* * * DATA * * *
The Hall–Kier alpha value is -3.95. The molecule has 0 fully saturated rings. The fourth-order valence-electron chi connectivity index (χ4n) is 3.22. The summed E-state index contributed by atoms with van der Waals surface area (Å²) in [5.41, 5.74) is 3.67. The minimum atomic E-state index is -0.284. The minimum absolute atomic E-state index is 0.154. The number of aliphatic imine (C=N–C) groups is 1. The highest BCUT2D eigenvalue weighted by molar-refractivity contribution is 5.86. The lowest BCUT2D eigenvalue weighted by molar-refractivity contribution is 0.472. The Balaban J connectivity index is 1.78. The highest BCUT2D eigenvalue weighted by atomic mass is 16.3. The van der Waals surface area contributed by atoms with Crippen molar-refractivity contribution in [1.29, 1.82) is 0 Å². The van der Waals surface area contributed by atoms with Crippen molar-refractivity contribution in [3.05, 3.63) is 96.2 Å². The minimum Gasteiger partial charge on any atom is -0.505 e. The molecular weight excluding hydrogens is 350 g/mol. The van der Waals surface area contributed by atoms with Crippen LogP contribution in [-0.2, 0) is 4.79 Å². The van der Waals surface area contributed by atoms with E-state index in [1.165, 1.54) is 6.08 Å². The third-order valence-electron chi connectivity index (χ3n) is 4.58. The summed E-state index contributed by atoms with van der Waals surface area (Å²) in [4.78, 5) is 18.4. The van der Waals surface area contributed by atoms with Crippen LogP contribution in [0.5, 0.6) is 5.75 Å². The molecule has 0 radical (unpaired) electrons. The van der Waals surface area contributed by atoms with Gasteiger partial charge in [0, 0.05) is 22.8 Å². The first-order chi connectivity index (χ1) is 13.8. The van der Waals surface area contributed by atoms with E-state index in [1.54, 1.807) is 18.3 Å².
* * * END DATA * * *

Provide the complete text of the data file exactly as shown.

The Hall–Kier alpha value is -3.95. The molecule has 0 fully saturated rings. The fourth-order valence-electron chi connectivity index (χ4n) is 3.22. The summed E-state index contributed by atoms with van der Waals surface area (Å²) in [5.41, 5.74) is 3.67. The minimum atomic E-state index is -0.284. The minimum absolute atomic E-state index is 0.154. The number of aliphatic imine (C=N–C) groups is 1. The highest BCUT2D eigenvalue weighted by molar-refractivity contribution is 5.86. The lowest BCUT2D eigenvalue weighted by molar-refractivity contribution is 0.472. The Balaban J connectivity index is 1.78. The highest BCUT2D eigenvalue weighted by atomic mass is 16.3. The van der Waals surface area contributed by atoms with Crippen molar-refractivity contribution in [1.29, 1.82) is 0 Å². The van der Waals surface area contributed by atoms with Crippen molar-refractivity contribution in [3.05, 3.63) is 96.2 Å². The minimum Gasteiger partial charge on any atom is -0.505 e. The molecular weight excluding hydrogens is 350 g/mol. The van der Waals surface area contributed by atoms with Crippen LogP contribution in [-0.2, 0) is 4.79 Å². The van der Waals surface area contributed by atoms with E-state index in [1.165, 1.54) is 6.08 Å². The third-order valence-electron chi connectivity index (χ3n) is 4.58. The summed E-state index contributed by atoms with van der Waals surface area (Å²) in [4.78, 5) is 18.4. The van der Waals surface area contributed by atoms with Crippen LogP contribution in [0.5, 0.6) is 5.75 Å². The molecule has 0 radical (unpaired) electrons. The van der Waals surface area contributed by atoms with Gasteiger partial charge in [0, 0.05) is 22.8 Å². The first-order chi connectivity index (χ1) is 13.8. The van der Waals surface area contributed by atoms with E-state index in [1.54, 1.807) is 18.3 Å².